Traditionalists may not find reinvention easy, and for us neutrals at least, the months ahead will be fascinating. However, there is one thing that needs to cease immediately; stop inviting English politicians/celebrities to prowl the streets of Glasgow, telling Scots how to vote. The Indyref lesson – hordes of Labour grandees emerging from Central station, only to be hailed with the Imperial Death March and “Welcome to our Imperial Overlords – can’t really said to have been learned when Jim Murphy’s secret election weapon turns out to be Eddie Izzard in St Enoch Square, rocking the primary school headmistress on verge of retirement look amidst waves of heckling. If nothing else it’s patronising as hell, and if the recent SNP has demonstrated anything, it’s that Scotland is sick of being patronised.

Duncan Harman is a new Glasgow based writer on Slugger. We welcome him to the site. He can be found on twitter @lazerguidedblog

  • Ernekid

    Murdo Fraser when he was in the running for leader of the Scottish Tories a few years ago suggested that maybe the best way forward for conservatism in Scotland was the establishment of a totally independent party with a new name that had no real connection to the London based Tories.

    Maybe that’s the way forward for Labour in Scotland? A new independent party unaffiliated to Westminster that has proper Left wing Labour politics as its base. If Labour wants to survive in Scotland it has to become more agnostic on the Union.

    Scotland needs a strong Labour Party it isn’t healthy for Democracy if the SNP are allowed to dominate without any real opposition. It’d be a shame if the SNP became a Scottish version of Fianna Fáil. A party in power in perpetuity thanks to the incompetence of its opposition.

  • Nicholas Whyte

    I’m inclined to agree with this. New constitutional arrangements need new political party arrangements to cope with them. Not only Labour but also the other parties need to respond.

  • Kevin Breslin

    The Scottish Tories seem a lot more grass rooted to Scotland than the Scottish Labour lot seem to be. Tories probably will be happy to remain Tories, they are Conservatives after all. The Lib Dems and Labour Scottish versions do need to change.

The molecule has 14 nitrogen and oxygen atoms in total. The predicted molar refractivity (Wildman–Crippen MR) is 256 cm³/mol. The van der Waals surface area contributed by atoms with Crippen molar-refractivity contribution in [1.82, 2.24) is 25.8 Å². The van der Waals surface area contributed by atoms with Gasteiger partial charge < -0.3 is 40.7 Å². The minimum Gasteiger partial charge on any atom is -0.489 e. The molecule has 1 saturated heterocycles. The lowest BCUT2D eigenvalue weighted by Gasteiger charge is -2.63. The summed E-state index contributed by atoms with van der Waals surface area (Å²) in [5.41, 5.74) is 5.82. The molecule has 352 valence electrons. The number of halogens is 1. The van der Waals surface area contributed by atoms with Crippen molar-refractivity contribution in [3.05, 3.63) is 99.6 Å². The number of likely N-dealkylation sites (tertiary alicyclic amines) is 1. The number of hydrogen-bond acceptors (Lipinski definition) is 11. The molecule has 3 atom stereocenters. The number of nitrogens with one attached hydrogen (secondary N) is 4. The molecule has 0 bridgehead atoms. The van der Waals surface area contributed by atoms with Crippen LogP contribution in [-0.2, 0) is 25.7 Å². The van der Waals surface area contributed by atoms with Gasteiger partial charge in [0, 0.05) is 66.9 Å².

• scepticacademic

    Now really is THE time for this, with only one Scottish Labour MP in Westminster, the London ‘HQ’ has no legitimacy over the Scottish arm. Plus, the English part will be pre-occupied with the leadership election until autumn. To survive, Scottish Labour needs to break its formal link with Westminster politics and re-connect with its Scottish grass-roots and core vote. Otherwise, the SNP will have the easy narrative of “here come condescending Labour, with their London masters and English interests, telling Scots what’s good for them”. A healthy democracy needs a strong opposition and ultimately an alternative government. If Scottish Labour fails to make the necessary adjustments now, it could be in the wilderness for a long time.

  • NMS

    Nicholas, Yes it seems logical. I was looking at some of the Scottish constituencies and there remains a healthy non SNP vote, just spread out. Much of the SNP vote looks as if it has been “borrowed” from other parties, which if they had a uniquely Scottish persona might return.

    For example, Aberdeen South fell to SNP this year, but was held by the Conservatives until 1997 election. Even this year, it was a Lib Dem collapse more than a Labour which was the basis of the victory. This of course was at one time the seat of Donald Dewar. He had taken it from its longstanding one nation Conservative, the quaintly titled Baroness Tweedsmuir, who won it in a bye election in 1946. The Conservatives still took 23% this year and I think it is fair to say most of the SNP voters are probably centre right type of people.

    The Baroness subsequently received a title in her own right and went to the House of Lords as Baroness Tweedsmuir of Belhelvie.

  • dodrade99

    I don’t see how embracing the SNP narrative of separation helps preserve the union.

  • NMS

    The National has a report taken from The Tablet, which suggests that 48% of Scottish Catholics voted SNP, abandoning their traditional antipathy to the Party, The original report in The Tablet is available here

    The loss of such a core group of traditional Labour supporters puts a slightly different gloss on the above piece. Have the efforts made by the current Scottish Government to tackle sectarianism worked? Or was it the failure of the LP to “mind the vote”? It is certainly too soon to say that it is a vote for independence.

  • Holmeboy

    Interesting points raised here. I think it is time for UK Labour to split into a federation of England, Scotland and Wales, each focusing on it’s own nation, but at Westminster working as a block like Labour has done for decades with the SDLP.